Switzerland: Preparing to regulate derivatives

Author: | Published: 23 Sep 2015
Email a friend

Please enter a maximum of 5 recipients. Use ; to separate more than one email address.

Bär & Karrer

Address

Brandschenkestrasse 90
CH-8027 Zurich

Telephone

+41 58 261 50 00; +41 58 261 52 64 (general); +41 58 262 52 64 (mobile)

Fax

+41 58 263 52 64 Visit Website
Rashid Bahar

The Swiss parliament passed into law the Federal Act on Financial Market Infrastructures (FMIA) on June 19 2015. Subsequently, the Federal Department of Finance, the Swiss Financial Markets Authority (Finma) and the Swiss National Bank opened a consultation on the ordinances implementing the FMIA. The consultation period is scheduled until October 2 2015. We expect the FMIA, together with its implementing ordinances, to enter into force on January 1 2016 subject to the phasing-in of specific obligations.

The ordinances specify the scope of the new duties relating to derivatives trading (clearing obligations, trade reporting requirements for derivatives, the obligation to trade on an exchange or an organised trading platform and risk management obligations for derivatives that are not centrally cleared) and set the thresholds above which these duties apply. Notably, unlike EMIR (European Market Infrastructure Regulations), not only small non-financial counterparties, but also small financial counterparties are out of scope of the clearing obligations and benefit from certain exemptions.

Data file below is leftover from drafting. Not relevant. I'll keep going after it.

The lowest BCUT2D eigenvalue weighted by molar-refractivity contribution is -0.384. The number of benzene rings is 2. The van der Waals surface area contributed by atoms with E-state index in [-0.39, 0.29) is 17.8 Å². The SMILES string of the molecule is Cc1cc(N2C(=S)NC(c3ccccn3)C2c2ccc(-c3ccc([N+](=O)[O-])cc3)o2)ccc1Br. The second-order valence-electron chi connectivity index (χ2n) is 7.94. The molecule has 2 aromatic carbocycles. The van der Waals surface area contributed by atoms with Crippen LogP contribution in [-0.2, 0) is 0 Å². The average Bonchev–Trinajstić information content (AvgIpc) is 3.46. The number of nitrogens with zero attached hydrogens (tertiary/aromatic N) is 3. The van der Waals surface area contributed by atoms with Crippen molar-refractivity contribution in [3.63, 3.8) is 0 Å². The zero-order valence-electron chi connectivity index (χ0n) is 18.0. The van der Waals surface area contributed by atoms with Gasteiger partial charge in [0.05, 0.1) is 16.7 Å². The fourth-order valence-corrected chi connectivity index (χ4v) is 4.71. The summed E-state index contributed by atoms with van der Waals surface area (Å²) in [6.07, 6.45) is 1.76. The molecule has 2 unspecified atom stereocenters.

Due to the global reach of derivatives' markets, the FMIA will also apply in a cross-border setting. For instance, the clearing obligations will apply to trades by Swiss counterparties with a foreign counterparty if the foreign counterparty would have been subject to the clearing obligations had it been incorporated in Switzerland. The FMIA will therefore have an impact on foreign market participants and global financial groups. Nevertheless, the marginal burden of compliance should be limited, since counterparties will have the possibility to satisfy their duties under the FMIA by applying foreign regulations that are deemed equivalent or, with respect to clearing and reporting obligations, by using recognised foreign financial market intermediaries. Similarly, the ordinances aim to facilitate cross-border compliance by allowing counterparties to exchange information required to comply with the FMIA within a group and to provide information required by Swiss law to foreign trade repositories without seeking prior consent of clients.

In addition to the rules on trading in derivatives, the ordinances also specify how to apply the new framework governing financial market infrastructure, including stock exchanges and organised trading platforms. Among the numerous provisions, a noteworthy innovation are the new rules governing algorithmic traders through enhanced disclosure obligations, as well as the extension of recording and reporting obligations for members of Swiss exchanges and other multilateral trading systems (to include derivatives based on securities admitted to trading in Switzerland).

Rashid Bahar